It is April 1861 and in the South trouble is brewing.
Margaret Mitchell only wrote one book in her lifetime, but her success was renowned. Her book, Gone With the Wind, became a hit right away and today is still considered a bestseller. As of this year, Gone With the Wind has topped the charts as the second favorite book of American readers.
In the story, Scarlett O’Hara, a spoiled 16 year old girl lives on a plantation, Tara, in the South with her family. She is not considered a beauty, but the men are struck by her charm and all but flock to her side. This is how the readers find her at a barbecue at the Twelve Oaks Plantation owned by the Wilkes.
Scarlett is in love with Ashley Wilkes and she becomes heart-stricken when she learns of his engagement to his cousin, Melanie Hamilton. After confronting him, Scarlett loses her temper at his refusal to marry her instead and marks his face with her hand.
This is where she meets Rhett Butler, a reputable rogue who applauds her unladylike manners. Scarlett, infuriated and humiliated, joins the rest just to learn that war has been declared and the men are going to enlist. In a fit of rage and revenge, she accepts a marriage proposal from Melanie’s brother, Charles Hamilton, who sadly dies only months later from measles. Widowed and with a baby, Scarlett is forced to wear black for an entire year, avoiding all conversation with young men.
As the war continues, Scarlett moves to Atlanta to live with her Aunt to help take care of Melanie as Ashley has enlisted. Scarlett also helps in the war effort with hospital work and sewing for the Confederate army. Scarlett deals with a city burning around her, traveling with a very much pregnant Melanie, and another two marriage proposals. The troubles at Tara have only begun.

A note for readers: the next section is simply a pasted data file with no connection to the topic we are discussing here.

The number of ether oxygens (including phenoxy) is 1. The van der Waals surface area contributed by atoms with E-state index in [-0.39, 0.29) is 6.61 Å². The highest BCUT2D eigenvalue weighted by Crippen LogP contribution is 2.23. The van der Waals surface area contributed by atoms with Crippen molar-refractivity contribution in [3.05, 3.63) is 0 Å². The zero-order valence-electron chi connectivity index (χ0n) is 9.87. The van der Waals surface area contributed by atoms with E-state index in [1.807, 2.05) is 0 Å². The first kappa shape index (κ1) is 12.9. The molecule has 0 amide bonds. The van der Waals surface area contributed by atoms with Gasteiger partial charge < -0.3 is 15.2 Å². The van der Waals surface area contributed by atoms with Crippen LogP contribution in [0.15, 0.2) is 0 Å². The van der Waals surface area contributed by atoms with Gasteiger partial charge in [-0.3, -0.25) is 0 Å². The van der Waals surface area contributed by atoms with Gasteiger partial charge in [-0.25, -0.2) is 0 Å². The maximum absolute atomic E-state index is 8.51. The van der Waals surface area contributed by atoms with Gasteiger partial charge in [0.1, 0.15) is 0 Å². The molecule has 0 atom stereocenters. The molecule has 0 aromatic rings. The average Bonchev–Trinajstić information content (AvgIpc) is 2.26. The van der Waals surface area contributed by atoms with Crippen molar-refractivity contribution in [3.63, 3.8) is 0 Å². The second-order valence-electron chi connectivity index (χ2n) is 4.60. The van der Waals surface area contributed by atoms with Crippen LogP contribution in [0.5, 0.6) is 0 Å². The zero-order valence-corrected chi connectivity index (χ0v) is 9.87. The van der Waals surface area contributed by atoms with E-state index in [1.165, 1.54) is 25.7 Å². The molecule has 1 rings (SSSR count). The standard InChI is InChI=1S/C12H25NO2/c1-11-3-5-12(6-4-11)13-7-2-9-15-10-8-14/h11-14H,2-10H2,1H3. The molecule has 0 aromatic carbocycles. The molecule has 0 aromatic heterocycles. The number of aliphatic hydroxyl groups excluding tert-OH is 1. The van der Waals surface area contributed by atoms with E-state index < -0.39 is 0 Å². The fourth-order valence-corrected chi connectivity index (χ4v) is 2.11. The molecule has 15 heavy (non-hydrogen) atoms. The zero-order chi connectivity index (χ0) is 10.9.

I was not awfully fond of this story when I first watched the movie as a kid. To me it was boring and long. Being older and, hopefully wiser, I finally read the book. The bulk of the book was intimidating, but I quickly became enthralled in the story. After the hours and quite possible days of ready, I discovered a few things.
First off, Scarlett O’Hara is not your usual heroine. She is very easy to hate. She’s temperamental, and seems to only think about herself. But, there are times when you feel sorry for her, even though she might have been the person to get herself into a certain predicament. Secondly, the story wasn’t as boring as I had first imagined.
The book is actually quite amazing with all the different situations going on throughout the story. Mitchell touches on the controversial subject of slavery with her use of racial epithet and ethnic slurs. Her writing is colorful and despite the length of the book, I never got bored. Even though I had my doubts as to whether I actually like Scarlett at all, I couldn’t help but cheer her on. And when the end came, my heart was greatly saddened at her life. Somehow, I felt satisfied even as I cried.
So, this might not be a book for everyone, but I can say that it’s great for long trips and wonderful for those who love history. Mitchell created a realistic world where the characters seem more than fiction, and the emotional ride is always scintillating.